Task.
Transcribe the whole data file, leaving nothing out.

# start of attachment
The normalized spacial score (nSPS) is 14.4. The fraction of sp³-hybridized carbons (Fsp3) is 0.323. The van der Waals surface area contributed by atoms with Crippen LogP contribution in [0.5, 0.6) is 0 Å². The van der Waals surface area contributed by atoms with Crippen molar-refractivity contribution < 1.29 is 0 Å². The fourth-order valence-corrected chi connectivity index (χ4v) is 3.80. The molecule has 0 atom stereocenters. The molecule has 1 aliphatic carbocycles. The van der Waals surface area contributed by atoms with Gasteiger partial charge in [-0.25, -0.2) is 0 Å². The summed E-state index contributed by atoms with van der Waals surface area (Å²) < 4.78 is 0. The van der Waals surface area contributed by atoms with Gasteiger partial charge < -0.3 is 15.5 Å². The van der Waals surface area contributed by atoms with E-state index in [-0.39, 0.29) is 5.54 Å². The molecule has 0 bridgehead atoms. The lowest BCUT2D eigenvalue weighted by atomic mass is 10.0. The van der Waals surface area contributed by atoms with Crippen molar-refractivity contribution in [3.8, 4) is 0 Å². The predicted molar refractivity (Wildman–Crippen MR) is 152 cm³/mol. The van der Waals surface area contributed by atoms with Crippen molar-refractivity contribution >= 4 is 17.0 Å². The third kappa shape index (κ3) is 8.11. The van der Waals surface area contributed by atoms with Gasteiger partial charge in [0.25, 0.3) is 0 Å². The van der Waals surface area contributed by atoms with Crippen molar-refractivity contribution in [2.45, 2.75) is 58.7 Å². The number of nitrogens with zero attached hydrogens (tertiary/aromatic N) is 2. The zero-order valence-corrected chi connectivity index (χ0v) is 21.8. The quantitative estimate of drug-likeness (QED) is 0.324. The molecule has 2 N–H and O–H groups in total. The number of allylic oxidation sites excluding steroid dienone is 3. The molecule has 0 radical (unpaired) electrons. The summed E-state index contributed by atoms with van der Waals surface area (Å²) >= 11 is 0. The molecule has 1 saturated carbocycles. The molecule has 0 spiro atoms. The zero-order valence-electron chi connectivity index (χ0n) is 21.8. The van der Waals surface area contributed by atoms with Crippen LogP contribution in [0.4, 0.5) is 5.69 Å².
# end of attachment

The normalized spacial score (nSPS) is 14.4. The fraction of sp³-hybridized carbons (Fsp3) is 0.323. The van der Waals surface area contributed by atoms with Crippen LogP contribution in [0.5, 0.6) is 0 Å². The van der Waals surface area contributed by atoms with Crippen molar-refractivity contribution < 1.29 is 0 Å². The fourth-order valence-corrected chi connectivity index (χ4v) is 3.80. The molecule has 0 atom stereocenters. The molecule has 1 aliphatic carbocycles. The van der Waals surface area contributed by atoms with Gasteiger partial charge in [-0.25, -0.2) is 0 Å². The summed E-state index contributed by atoms with van der Waals surface area (Å²) < 4.78 is 0. The van der Waals surface area contributed by atoms with Gasteiger partial charge < -0.3 is 15.5 Å². The van der Waals surface area contributed by atoms with E-state index in [-0.39, 0.29) is 5.54 Å². The molecule has 0 bridgehead atoms. The lowest BCUT2D eigenvalue weighted by atomic mass is 10.0. The van der Waals surface area contributed by atoms with Crippen molar-refractivity contribution in [3.8, 4) is 0 Å². The predicted molar refractivity (Wildman–Crippen MR) is 152 cm³/mol. The van der Waals surface area contributed by atoms with Crippen molar-refractivity contribution >= 4 is 17.0 Å². The third kappa shape index (κ3) is 8.11. The van der Waals surface area contributed by atoms with Gasteiger partial charge in [0.25, 0.3) is 0 Å². The van der Waals surface area contributed by atoms with Crippen molar-refractivity contribution in [2.45, 2.75) is 58.7 Å². The number of nitrogens with zero attached hydrogens (tertiary/aromatic N) is 2. The zero-order valence-corrected chi connectivity index (χ0v) is 21.8. The quantitative estimate of drug-likeness (QED) is 0.324. The molecule has 2 N–H and O–H groups in total. The number of allylic oxidation sites excluding steroid dienone is 3. The molecule has 0 radical (unpaired) electrons. The summed E-state index contributed by atoms with van der Waals surface area (Å²) >= 11 is 0. The molecule has 1 saturated carbocycles. The molecule has 0 spiro atoms. The zero-order valence-electron chi connectivity index (χ0n) is 21.8. The van der Waals surface area contributed by atoms with Crippen LogP contribution in [0.4, 0.5) is 5.69 Å².